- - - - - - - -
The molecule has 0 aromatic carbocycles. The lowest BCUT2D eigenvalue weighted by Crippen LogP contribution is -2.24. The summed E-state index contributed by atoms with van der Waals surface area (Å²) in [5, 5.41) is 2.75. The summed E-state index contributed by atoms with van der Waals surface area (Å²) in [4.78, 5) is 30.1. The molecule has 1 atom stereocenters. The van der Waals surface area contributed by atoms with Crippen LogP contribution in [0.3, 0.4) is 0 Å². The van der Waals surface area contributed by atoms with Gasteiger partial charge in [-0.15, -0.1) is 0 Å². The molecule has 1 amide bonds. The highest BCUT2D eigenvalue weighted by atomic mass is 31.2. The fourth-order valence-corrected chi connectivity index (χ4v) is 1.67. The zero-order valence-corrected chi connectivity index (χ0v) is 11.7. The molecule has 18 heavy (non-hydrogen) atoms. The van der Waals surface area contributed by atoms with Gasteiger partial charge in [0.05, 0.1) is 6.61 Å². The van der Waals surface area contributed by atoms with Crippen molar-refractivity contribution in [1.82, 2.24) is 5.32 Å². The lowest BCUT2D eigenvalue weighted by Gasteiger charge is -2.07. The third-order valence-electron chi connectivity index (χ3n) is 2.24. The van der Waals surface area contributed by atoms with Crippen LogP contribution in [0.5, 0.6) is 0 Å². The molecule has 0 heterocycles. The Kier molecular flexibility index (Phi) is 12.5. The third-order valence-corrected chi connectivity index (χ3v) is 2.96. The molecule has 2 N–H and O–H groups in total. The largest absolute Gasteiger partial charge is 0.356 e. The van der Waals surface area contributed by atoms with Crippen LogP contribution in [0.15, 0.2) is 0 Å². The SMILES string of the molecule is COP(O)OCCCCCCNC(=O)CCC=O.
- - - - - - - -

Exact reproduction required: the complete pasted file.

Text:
The molecule has 0 aromatic carbocycles. The lowest BCUT2D eigenvalue weighted by Crippen LogP contribution is -2.24. The summed E-state index contributed by atoms with van der Waals surface area (Å²) in [5, 5.41) is 2.75. The summed E-state index contributed by atoms with van der Waals surface area (Å²) in [4.78, 5) is 30.1. The molecule has 1 atom stereocenters. The van der Waals surface area contributed by atoms with Crippen LogP contribution in [0.3, 0.4) is 0 Å². The van der Waals surface area contributed by atoms with Gasteiger partial charge in [-0.15, -0.1) is 0 Å². The molecule has 1 amide bonds. The highest BCUT2D eigenvalue weighted by atomic mass is 31.2. The fourth-order valence-corrected chi connectivity index (χ4v) is 1.67. The zero-order valence-corrected chi connectivity index (χ0v) is 11.7. The molecule has 18 heavy (non-hydrogen) atoms. The van der Waals surface area contributed by atoms with Gasteiger partial charge in [0.05, 0.1) is 6.61 Å². The van der Waals surface area contributed by atoms with Crippen molar-refractivity contribution in [1.82, 2.24) is 5.32 Å². The lowest BCUT2D eigenvalue weighted by Gasteiger charge is -2.07. The third-order valence-electron chi connectivity index (χ3n) is 2.24. The van der Waals surface area contributed by atoms with Crippen LogP contribution in [0.5, 0.6) is 0 Å². The molecule has 0 heterocycles. The Kier molecular flexibility index (Phi) is 12.5. The third-order valence-corrected chi connectivity index (χ3v) is 2.96. The molecule has 2 N–H and O–H groups in total. The largest absolute Gasteiger partial charge is 0.356 e. The van der Waals surface area contributed by atoms with Crippen LogP contribution in [0.15, 0.2) is 0 Å². The SMILES string of the molecule is COP(O)OCCCCCCNC(=O)CCC=O.